July 2020

Three Ways to Thank Your Supporters

Now more than ever you need your supporters - individuals, corporations, foundations, and government partners - to come through for your organization.  Thanking them is crucial to your success, and it's particularly important to do so in a way that ensures they know just how their support makes a difference. 

Here are three ways your nonprofit can express gratitude. (Keep in mind that some supporters - like elected officials and corporations - want to be thanked publicly while others prefer to be anonymous.)

Shout out on social

For supporters who like public recognition, thank them on your social media channels. You can share positive program or organizational updates, press clips, current program photos (make sure it is apparent that social distancing guidelines are being followed) and short videos or photos of clients, members, or program participants thanking your supporters. Make sure to tag supporters in posts.   And most important: thank supporters throughout the year - not just when you ask them for money.


Emote on email

If your organization sends out electronic emails to large groups, add content (photos, like the one Project Renewal uses below, are a plus) about how supporters' money has made an impact. Be sure to name the supporters and add a quote from a client/member/participant if you can. Make this a regular newsletter feature.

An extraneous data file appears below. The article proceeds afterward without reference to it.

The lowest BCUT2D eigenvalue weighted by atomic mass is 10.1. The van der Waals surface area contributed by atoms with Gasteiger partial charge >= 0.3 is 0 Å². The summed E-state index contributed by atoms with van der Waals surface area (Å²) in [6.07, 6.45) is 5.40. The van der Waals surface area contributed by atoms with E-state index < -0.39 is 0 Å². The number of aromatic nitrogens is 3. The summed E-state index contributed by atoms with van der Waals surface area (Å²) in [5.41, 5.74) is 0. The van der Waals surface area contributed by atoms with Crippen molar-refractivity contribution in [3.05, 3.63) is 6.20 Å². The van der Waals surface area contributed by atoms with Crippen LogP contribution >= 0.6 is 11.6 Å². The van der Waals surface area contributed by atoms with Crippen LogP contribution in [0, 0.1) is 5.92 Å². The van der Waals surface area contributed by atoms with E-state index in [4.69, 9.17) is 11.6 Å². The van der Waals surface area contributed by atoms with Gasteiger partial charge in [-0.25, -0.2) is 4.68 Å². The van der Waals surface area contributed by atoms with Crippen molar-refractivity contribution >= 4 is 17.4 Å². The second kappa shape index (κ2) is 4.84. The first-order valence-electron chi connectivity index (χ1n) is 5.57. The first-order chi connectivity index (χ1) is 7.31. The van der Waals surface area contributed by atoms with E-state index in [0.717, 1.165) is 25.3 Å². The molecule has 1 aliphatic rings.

For supporters who want to remain anonymous, regularly send them emails updating them on program progress and impacts.These do not need to be individual emails; for example, if you have a program that is supported by multiple people, send the group an update that is specific to that program.


Court them through cards
Go old school! Enhance a typical thank you card by having program participants, members, or clients design one, or just sign it with a heartfelt comment. If supporters enjoy public recognition, do not just send the card; share it on social media, too.

And, never ignore the value of a personal phone call!

Pitching Notes: 
Ana Nieto
Business Editor
El Diario

Ana Nieto is a business editor at El Diario, where she has worked for the past six years covering business, the economy, and social issues. A journalist with more than 20 years experience, she previously was the U.S. correspondent for the financial Spanish newspaper Cinco Dias for 10 years. She recently launched Trinos y Sirenas, a mini podcast about the experiences of Latinos during the pandemic.
Tell us about your background - was it always in journalism?
I have always wanted to be a journalist. I grew up listening to the radio. It was always on when my mother was at home. Now , as an adult , I am still in love with it , and I have just declared myself  a podcast addict. Like many journalists, I didn't study journalism but law in my hometown of Madrid. I never worked as a lawyer. After receiving my degree , I enrolled in the journalism program developed by El PaĆ­s, a leading Spanish newspaper.
What was your first taste of journalism?